Professional woman on laptop flooded with emails
Professional woman on laptop flooded with emails

Email is a critical component of most sales and marketing strategies.

But over time, outbound sales activities, like cold email campaigns, have gone from being the norm to being perceived as ‘pushy’ or ‘spammy’. 

Yet, companies still task sales development reps with targeting cold leads through their inboxes.

Why? Because cold email prospecting works when it’s done right.


As an example, you can make up to $36 for every $1 spent on email marketing. 

Then, there’s the fact that eight out of ten prospects prefer communicating with sales reps via email because it lets buyers take control of communications in a non-intrusive (and asynchronous) way. 

With numbers like that, it’s easy to see why mastering cold email is a big deal for sales teams — and an essential tactic for scaling prospecting campaigns effectively. 

However, all those benefits go out the window if your cold emails miss the mark. That’s why it’s so important to get a strong start. 

Follow this guide to learn how to make the most of your cold email prospecting so you can generate more leads and hit your sales targets.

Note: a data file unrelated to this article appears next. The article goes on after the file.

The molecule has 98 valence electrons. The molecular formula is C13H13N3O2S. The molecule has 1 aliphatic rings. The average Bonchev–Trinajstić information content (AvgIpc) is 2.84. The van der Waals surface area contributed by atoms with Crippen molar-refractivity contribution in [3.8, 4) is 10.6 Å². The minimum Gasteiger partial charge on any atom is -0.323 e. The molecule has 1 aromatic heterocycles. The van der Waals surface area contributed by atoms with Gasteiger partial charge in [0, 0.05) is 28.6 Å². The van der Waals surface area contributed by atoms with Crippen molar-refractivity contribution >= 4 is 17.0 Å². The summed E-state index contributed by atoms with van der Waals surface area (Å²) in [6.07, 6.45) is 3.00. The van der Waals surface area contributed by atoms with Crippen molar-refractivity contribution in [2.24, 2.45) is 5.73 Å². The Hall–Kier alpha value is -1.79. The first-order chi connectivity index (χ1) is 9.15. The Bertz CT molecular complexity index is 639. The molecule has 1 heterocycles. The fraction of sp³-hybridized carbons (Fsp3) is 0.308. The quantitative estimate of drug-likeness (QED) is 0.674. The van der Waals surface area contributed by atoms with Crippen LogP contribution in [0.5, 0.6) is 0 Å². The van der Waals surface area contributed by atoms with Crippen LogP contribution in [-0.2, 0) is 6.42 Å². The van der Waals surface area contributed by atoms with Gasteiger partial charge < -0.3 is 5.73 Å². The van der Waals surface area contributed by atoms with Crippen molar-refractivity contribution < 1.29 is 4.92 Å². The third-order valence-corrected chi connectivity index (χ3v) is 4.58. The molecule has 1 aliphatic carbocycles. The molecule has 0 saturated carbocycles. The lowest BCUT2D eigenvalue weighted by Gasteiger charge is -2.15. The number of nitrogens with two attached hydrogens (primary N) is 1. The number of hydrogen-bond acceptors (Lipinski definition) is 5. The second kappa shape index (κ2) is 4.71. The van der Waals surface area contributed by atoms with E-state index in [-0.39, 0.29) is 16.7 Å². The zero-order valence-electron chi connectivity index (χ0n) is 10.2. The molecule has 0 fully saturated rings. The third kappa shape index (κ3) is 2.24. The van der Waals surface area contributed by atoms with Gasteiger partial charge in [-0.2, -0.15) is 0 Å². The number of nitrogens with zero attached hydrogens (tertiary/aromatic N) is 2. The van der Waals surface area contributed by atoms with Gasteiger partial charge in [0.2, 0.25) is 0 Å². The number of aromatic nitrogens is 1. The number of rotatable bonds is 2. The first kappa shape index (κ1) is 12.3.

What are cold emails?

Let’s clear something up real quick.

Some people will try to tell you that all cold emails are spam.

✋ That’s a no from us. 

spam emails vs. cold emails

What makes an email ‘cold’ is that you use it to target so-called ‘cold’ leads — people who you haven’t interacted with before. In other words, a cold email is an unsolicited message to a potential customer who doesn’t know anything about you or your product. 

Where cold emails are targeted to a specific recipient, relevant to a prospect’s specific needs, and provide value to the reader, spam emails are the kind of messages that go straight to your junk folder.